My Lords, has the Minister had the chance to look at the report that I sent him last week? It was launched formally here in Parliament last night and concerned the position of the Irish in Britain and how they will be affected after our withdrawal from the European Union. Will he agree to place in your Lordships’ Library a copy of his response, particularly relating to the implications for the 1949 Ireland Act and the common travel area?

The noble Lord asks a good question. I have seen his letter and report. The situation of the Irish in the United Kingdom is of great personal interest to me. I will send him a reply in due course and would be happy to place a copy of it in the Library.

My Lords, at the present time, the Government are the Conservative Party, with the help of the DUP. If the Labour Party were in government, it would be legitimate to put questions to the Government in the shape of the Labour Party. In the Statement—on page 2 in the printed version—there is a Rubik’s cube. It wants to ensure no hard border; it wants to recognise the integrity of the single market and the customs union; and it wants to respect the integrity of the United Kingdom. As stated, that Rubik’s cube is impossible to solve unless we stay in the European Economic Area in some shape or form. If the Minister disagrees, on what basis does he do so?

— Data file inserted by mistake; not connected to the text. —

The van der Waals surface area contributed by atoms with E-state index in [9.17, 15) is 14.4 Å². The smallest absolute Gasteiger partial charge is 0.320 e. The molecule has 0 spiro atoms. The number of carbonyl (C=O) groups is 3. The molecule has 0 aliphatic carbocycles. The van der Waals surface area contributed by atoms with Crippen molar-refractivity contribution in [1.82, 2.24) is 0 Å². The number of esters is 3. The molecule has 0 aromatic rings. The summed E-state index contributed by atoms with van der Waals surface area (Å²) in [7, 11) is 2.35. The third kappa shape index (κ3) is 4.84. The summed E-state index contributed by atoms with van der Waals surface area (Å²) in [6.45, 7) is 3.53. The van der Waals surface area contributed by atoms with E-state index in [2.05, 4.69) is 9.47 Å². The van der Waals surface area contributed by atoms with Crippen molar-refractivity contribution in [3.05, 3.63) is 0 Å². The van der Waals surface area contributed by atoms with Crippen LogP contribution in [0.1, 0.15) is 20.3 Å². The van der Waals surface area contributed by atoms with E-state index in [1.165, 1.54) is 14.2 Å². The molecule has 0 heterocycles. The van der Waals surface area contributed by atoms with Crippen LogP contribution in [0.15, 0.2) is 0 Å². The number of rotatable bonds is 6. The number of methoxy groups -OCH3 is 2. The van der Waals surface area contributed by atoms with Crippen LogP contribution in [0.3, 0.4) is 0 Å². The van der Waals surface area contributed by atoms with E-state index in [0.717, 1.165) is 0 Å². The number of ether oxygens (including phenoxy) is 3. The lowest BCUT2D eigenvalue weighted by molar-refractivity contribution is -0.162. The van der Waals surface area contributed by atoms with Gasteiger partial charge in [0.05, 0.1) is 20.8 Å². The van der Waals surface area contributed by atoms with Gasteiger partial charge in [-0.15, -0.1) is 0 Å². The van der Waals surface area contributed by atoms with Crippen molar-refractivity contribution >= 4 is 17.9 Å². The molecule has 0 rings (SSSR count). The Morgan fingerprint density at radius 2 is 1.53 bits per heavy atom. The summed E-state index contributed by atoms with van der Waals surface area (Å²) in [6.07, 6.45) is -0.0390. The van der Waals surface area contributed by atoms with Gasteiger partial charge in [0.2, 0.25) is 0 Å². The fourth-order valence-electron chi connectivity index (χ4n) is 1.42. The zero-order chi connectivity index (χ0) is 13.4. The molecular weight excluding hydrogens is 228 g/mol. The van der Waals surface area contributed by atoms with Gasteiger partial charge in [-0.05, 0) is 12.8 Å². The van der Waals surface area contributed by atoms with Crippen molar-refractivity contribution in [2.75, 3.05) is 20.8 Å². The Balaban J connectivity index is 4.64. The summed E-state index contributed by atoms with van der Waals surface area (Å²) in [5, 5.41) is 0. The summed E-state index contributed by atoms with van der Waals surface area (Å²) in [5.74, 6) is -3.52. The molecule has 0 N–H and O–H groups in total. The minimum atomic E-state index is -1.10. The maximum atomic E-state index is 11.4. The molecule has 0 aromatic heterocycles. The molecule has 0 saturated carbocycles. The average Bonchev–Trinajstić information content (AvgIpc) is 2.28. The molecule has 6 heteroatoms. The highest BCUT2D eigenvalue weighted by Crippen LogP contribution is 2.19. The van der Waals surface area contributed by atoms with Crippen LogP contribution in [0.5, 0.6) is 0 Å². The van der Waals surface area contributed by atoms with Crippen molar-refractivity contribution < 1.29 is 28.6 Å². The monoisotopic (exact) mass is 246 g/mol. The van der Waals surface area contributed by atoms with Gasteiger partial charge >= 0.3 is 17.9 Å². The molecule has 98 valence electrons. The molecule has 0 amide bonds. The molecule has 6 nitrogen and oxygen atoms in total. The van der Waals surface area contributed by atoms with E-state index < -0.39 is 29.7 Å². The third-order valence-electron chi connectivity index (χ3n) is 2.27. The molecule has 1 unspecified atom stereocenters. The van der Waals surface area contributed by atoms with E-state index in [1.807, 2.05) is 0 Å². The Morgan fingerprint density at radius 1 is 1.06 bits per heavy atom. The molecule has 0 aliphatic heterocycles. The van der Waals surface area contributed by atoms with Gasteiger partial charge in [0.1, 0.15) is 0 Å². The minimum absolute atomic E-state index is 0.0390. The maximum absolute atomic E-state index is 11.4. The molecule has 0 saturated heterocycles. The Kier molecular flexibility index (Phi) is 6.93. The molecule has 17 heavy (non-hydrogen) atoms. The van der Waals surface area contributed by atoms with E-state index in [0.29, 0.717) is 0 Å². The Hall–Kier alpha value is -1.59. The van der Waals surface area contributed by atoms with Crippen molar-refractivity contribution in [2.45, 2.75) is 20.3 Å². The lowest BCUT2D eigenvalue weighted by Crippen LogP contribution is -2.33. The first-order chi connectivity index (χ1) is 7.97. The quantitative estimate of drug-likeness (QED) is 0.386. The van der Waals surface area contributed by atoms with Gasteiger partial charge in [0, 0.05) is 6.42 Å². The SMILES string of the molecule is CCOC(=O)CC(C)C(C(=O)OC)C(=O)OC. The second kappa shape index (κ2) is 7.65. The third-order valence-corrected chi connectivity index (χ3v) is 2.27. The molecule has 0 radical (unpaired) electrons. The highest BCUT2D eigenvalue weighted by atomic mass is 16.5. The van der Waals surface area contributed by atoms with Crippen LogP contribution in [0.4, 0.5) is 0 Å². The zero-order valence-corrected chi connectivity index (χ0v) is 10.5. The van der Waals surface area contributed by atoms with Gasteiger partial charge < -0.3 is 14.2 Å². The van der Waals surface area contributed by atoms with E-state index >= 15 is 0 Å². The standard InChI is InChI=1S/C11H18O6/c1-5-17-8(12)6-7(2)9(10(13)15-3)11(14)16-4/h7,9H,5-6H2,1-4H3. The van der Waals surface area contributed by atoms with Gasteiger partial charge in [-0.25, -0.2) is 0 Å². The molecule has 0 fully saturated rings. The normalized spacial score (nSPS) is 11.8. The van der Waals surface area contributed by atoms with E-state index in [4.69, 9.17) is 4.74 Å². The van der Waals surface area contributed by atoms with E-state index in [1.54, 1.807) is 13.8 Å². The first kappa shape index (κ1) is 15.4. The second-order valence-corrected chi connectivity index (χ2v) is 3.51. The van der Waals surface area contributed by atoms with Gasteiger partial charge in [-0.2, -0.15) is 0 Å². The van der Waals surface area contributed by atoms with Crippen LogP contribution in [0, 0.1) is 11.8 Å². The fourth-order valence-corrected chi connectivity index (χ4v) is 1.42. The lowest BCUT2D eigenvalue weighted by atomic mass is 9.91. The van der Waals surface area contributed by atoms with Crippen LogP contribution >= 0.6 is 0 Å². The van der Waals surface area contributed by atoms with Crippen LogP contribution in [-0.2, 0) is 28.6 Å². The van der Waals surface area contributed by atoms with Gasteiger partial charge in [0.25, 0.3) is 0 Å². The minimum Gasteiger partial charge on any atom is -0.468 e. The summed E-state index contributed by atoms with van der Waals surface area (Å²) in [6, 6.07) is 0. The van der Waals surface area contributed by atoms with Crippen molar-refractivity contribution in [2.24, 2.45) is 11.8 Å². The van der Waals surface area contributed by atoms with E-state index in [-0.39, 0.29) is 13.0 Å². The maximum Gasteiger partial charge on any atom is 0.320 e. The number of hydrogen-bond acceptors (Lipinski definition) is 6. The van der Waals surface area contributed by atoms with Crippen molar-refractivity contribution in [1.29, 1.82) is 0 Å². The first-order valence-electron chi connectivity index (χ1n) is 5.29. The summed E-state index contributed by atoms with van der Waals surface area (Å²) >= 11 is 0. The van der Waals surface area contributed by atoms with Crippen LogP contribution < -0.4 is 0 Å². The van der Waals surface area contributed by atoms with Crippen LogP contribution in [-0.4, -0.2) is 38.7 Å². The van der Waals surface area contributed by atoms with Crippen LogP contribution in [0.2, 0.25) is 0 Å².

My Lords, we agree with the Shadow Chancellor and the Shadow International Trade Secretary that remaining in the customs union and the single market would be a disaster for the United Kingdom. They are not correct on many issues, but they are on these ones. It is taking so long to reach an agreement because these are difficult and complicated areas. Given the history of Ireland and Northern Ireland, it is particularly important that we get the discussions right, reach an agreement and respect the Good Friday agreement, but that we respect the referendum that took place.

My noble friend Lord Strathclyde referred to the Government’s commitment to Northern Ireland being part of the United Kingdom. That is also the commitment of the Government of Ireland, originally under the Anglo-Irish agreement and now under the Good Friday agreement, if that is the wish of the majority of the people in Northern Ireland. The Irish Government are completely committed to that. Against that background, both Governments are committed to there being no hard border. Is not the sensible thing now to get on with the negotiation about what sort of trading relationship we will have? Yes, in the present situation we need to agree our financial obligations and the issue of EU citizens here, but the second issue of exactly how we deal with the Northern Ireland situation is something that will emerge out of the agreement on the trading arrangements.